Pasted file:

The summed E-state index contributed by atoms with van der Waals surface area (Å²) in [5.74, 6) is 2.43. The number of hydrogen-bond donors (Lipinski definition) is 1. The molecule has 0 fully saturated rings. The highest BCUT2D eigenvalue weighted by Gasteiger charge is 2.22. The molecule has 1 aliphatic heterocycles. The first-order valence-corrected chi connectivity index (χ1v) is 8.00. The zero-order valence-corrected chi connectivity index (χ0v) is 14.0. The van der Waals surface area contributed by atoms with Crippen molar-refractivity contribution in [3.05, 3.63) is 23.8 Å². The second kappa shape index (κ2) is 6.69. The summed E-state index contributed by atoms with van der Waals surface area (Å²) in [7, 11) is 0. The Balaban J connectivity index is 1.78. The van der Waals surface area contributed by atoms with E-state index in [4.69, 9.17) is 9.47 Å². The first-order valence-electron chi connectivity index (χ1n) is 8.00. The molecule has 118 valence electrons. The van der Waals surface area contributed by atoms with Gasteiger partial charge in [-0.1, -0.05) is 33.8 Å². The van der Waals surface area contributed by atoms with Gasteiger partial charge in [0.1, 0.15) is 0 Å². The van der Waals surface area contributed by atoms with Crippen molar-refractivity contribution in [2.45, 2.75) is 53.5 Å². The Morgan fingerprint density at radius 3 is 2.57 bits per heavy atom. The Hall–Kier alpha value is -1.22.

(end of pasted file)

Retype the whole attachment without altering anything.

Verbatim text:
The summed E-state index contributed by atoms with van der Waals surface area (Å²) in [5.74, 6) is 2.43. The number of hydrogen-bond donors (Lipinski definition) is 1. The molecule has 0 fully saturated rings. The highest BCUT2D eigenvalue weighted by Gasteiger charge is 2.22. The molecule has 1 aliphatic heterocycles. The first-order valence-corrected chi connectivity index (χ1v) is 8.00. The zero-order valence-corrected chi connectivity index (χ0v) is 14.0. The van der Waals surface area contributed by atoms with Crippen molar-refractivity contribution in [3.05, 3.63) is 23.8 Å². The second kappa shape index (κ2) is 6.69. The summed E-state index contributed by atoms with van der Waals surface area (Å²) in [7, 11) is 0. The Balaban J connectivity index is 1.78. The van der Waals surface area contributed by atoms with E-state index in [4.69, 9.17) is 9.47 Å². The first-order valence-electron chi connectivity index (χ1n) is 8.00. The molecule has 118 valence electrons. The van der Waals surface area contributed by atoms with Gasteiger partial charge in [-0.1, -0.05) is 33.8 Å². The van der Waals surface area contributed by atoms with Gasteiger partial charge in [0.1, 0.15) is 0 Å². The van der Waals surface area contributed by atoms with Crippen molar-refractivity contribution in [2.45, 2.75) is 53.5 Å². The Morgan fingerprint density at radius 3 is 2.57 bits per heavy atom. The Hall–Kier alpha value is -1.22.